We took a few moments here to admire the wisps of clouds and decide on a new plan of action since we seemed to be several miles behind our expected itinerary. We decided that since Steph still had a 70% charge on her phone, we’d make a call from the Rice Camp Trailhead or thereabouts rather than trying to return all the way to the vehicle the following day. Shortening the trip by several hours this way would allow us to stop immediately after the second river crossing that night and still get off the trail on time the next day. If cell service wasn’t available, it would be a full eight hours of hiking, which would still get us out in time if we got up early.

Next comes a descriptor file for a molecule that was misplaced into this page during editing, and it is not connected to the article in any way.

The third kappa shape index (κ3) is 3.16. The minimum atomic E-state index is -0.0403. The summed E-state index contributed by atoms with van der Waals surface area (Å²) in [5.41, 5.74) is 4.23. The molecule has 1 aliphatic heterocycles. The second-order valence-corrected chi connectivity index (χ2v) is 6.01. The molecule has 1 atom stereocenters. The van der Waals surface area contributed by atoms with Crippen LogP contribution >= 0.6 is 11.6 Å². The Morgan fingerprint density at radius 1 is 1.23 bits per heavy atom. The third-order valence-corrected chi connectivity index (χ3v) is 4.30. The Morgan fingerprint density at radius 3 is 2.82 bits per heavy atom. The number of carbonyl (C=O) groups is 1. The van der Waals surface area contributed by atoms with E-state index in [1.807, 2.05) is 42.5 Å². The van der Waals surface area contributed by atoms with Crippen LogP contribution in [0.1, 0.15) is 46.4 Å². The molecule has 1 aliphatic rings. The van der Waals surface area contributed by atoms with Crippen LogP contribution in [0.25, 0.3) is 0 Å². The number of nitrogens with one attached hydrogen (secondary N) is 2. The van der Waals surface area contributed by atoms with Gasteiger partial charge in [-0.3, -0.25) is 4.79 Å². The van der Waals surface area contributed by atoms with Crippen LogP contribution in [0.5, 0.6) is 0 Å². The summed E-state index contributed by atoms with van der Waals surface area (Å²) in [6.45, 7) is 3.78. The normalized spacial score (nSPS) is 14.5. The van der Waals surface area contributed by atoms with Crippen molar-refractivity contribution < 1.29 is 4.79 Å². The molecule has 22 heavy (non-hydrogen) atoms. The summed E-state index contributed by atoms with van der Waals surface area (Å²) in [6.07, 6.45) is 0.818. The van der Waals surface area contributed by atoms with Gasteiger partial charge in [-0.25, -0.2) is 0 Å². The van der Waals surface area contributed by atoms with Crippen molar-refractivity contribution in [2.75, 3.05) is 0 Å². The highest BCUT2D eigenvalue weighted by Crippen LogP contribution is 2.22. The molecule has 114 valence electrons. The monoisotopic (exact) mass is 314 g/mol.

So, we had one more river crossing before we could pitch camp. It was a more difficult crossing than I had remembered, with nothing on the bottom but slick rocks. I made it across slowly, but with no mishaps. Leighton took a bit of a spill but recovered quickly. I stepped up onto the bank and turned around to Steph take a nasty spill, so before she goes under I yelled for her to keep her head up. With a little floundering, she managed to get her feet under her and I saw that she was desperately trying to keep one thing above water: her phone, which she had fished out of her coat pocket and held high in the air. Leighton turned around midstream and went back to give her one of his poles and a hand. He told her step-by-step where to place her feet to avoid slipping in again. Meanwhile, I convinced Copper to go for another swim, which he found the most difficult yet. At the end, he was standing up on a rock trying to find a secure place to plant a foot, and eventually just went for it, slipping right into the water with an enormous splash. Then, I just had to wait for Steph to achieve the shore. By the time she was across, my feet were freezing in my wet boots. She found that she couldn’t get her phone to turn all the way off: it kept turning itself back on in spite of her best efforts. She did her best to get it to go off and stay off, but nonetheless, by the following morning it was dead. We weren’t too worried, since Leighton had his battery charger and my phone was in a waterproof case. We’d still get out on time and, signal willing, avoid the last 3.5-hour hike to the car.